The popular video game turned HBO/Max TV series “The Last of Us” has taken the world by storm.
A post-apocalyptic reality where the earth has warmed to a point where a fungus evolves to infect humans, killing its host and spreading rapidly through the population.
It’s an intriguing storyline, and while the TV show’s newfound popularity is probably at least 50 percent due to a swoon-worthy hunk Pedro Pascal playing the lead – the script seems to be coming to life in BC.
Only not with humans…yet.
A fungus causing mass death in bat populations across North America has reached BC.
The bat fungus doesn’t have quite as catchy a name as Cordyceps (watch the show), but Pseudogymnoascus destructans is definitely catching on regardless.
According to the BC Ministry of Land and Resource Stewardship, Destructans (we’re making the name catchier) causes white-nose syndrome in bats and have been found in bat guano (feces) in the Grand Forks area.
The ministry has been monitoring for the fungus since 2016 when it was first detected on the west coast of the United States.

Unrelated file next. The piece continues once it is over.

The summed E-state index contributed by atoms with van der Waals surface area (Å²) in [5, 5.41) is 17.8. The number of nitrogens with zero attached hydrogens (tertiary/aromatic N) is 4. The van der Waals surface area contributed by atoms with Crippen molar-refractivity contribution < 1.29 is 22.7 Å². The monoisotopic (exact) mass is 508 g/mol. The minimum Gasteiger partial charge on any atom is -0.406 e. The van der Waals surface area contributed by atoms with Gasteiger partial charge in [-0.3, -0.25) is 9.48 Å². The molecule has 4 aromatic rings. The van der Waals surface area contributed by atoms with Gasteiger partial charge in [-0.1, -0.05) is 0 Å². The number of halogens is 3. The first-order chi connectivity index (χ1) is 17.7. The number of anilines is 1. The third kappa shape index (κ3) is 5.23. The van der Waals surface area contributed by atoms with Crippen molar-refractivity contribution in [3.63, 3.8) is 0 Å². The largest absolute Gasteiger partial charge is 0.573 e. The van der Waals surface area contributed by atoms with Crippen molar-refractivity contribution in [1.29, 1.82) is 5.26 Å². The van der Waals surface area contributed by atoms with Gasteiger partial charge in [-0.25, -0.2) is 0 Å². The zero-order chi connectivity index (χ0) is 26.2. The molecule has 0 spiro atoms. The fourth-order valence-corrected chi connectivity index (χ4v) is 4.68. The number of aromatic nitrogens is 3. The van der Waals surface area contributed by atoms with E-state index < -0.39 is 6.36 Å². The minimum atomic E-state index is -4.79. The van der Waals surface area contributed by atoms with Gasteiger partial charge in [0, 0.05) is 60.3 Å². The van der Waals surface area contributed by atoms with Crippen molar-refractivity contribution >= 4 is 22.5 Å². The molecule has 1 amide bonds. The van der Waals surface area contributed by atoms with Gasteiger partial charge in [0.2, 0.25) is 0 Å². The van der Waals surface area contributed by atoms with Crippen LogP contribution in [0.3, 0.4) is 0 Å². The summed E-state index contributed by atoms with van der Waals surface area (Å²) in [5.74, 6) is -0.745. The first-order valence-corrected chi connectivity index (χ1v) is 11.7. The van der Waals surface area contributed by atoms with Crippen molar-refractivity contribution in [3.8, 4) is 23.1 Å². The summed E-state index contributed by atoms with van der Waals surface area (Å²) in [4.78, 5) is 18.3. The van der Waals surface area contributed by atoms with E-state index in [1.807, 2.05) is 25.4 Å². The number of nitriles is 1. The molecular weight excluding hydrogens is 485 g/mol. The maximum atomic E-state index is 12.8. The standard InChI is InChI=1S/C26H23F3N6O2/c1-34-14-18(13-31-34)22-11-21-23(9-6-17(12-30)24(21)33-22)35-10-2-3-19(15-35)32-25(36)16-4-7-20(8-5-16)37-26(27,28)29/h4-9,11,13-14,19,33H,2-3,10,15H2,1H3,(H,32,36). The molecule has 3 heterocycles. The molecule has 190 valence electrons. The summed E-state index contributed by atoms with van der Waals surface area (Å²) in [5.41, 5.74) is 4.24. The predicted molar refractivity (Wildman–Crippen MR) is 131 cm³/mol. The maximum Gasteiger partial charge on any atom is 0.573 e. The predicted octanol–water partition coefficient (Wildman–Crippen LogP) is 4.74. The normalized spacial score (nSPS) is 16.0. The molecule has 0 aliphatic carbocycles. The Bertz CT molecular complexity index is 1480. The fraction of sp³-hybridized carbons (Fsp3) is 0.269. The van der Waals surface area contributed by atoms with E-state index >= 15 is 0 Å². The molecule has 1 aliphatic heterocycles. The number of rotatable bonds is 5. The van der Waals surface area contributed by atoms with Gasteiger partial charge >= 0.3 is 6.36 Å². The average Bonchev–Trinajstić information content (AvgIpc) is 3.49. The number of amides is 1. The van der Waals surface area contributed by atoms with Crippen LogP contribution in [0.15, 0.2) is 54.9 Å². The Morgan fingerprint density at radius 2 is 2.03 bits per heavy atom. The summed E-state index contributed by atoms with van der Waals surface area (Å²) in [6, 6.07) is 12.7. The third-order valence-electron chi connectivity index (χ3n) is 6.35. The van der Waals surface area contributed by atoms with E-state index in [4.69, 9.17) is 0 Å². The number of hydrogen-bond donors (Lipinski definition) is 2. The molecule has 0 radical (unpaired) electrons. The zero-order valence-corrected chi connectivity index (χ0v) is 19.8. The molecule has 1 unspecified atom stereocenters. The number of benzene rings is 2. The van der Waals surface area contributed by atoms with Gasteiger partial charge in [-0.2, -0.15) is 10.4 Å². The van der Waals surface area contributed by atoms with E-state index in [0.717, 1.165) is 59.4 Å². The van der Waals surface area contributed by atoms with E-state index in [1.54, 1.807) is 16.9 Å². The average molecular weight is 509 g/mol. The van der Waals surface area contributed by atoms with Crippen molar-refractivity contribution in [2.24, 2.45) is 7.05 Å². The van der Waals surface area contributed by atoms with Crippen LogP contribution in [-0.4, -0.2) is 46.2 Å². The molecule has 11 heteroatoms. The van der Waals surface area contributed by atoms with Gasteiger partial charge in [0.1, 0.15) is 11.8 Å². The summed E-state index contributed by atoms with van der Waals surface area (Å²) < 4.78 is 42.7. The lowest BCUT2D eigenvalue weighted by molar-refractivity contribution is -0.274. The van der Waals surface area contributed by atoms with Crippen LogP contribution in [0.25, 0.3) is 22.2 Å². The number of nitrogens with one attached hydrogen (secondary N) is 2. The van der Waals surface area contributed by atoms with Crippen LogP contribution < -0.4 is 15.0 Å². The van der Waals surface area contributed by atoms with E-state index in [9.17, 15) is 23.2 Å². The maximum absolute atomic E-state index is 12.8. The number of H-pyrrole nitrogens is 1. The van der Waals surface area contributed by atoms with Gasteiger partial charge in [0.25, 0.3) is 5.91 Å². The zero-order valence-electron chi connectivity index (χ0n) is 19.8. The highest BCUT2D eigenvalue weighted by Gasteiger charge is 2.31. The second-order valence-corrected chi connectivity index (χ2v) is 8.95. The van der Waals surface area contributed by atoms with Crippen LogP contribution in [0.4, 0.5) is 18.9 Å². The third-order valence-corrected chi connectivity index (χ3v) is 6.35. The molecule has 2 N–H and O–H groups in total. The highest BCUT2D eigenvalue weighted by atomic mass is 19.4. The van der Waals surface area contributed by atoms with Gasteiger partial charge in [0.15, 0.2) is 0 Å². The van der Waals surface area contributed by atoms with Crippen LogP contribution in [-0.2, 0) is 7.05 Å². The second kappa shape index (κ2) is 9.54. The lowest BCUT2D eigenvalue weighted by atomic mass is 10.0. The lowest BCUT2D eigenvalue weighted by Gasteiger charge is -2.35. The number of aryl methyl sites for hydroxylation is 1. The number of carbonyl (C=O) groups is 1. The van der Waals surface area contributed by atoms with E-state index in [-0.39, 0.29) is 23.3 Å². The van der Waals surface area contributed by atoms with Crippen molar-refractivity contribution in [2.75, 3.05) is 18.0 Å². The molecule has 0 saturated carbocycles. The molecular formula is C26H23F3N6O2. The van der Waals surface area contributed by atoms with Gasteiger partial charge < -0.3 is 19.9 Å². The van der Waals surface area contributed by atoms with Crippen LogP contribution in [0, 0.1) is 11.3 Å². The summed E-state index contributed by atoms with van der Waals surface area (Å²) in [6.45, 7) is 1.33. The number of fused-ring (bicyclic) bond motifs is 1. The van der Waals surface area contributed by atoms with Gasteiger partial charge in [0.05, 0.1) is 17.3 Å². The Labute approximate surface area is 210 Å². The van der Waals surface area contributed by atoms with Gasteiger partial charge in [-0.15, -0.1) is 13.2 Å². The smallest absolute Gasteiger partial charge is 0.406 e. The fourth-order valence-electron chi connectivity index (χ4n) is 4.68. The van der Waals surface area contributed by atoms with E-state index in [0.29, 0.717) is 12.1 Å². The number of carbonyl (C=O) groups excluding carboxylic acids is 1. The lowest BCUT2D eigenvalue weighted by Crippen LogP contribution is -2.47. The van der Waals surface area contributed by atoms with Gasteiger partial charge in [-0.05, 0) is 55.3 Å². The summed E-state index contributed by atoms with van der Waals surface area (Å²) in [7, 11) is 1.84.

It infects the bat’s skin and is extremely fatal in most cases, spreading rapidly.
Unlike the strain of Cordyceps the Last of Us deals with, Destructans still only thrives in dark, damp areas. That’s why it’s such a threat to cave-dwelling bats, not us humans.
But watch out if you live in a cave!
The fungus originated in New York state and has spread to 38 US states and eight provinces in Canada since 2006.
Three Canadian bat species have been listed as “endangered” under the Federal Species at Risk Act since the syndrome appeared in Canada.
If you see a bat that’s acting weird, don’t touch it.
Contact the ministry or BC Community Bat Program if you see them flying during the day or doing anything else out of the ordinary.
The same goes for dead bats. Ew.
Humans can transfer the fungus through contaminated clothing or direct contact.
If you’ve been watching The Last of Us, we don’t have to remind you to be careful.
The ministry statement said several agencies are upgrading surveillance for the syndrome.
Hopefully, that’s enough to prevent another Zombie apocalypse.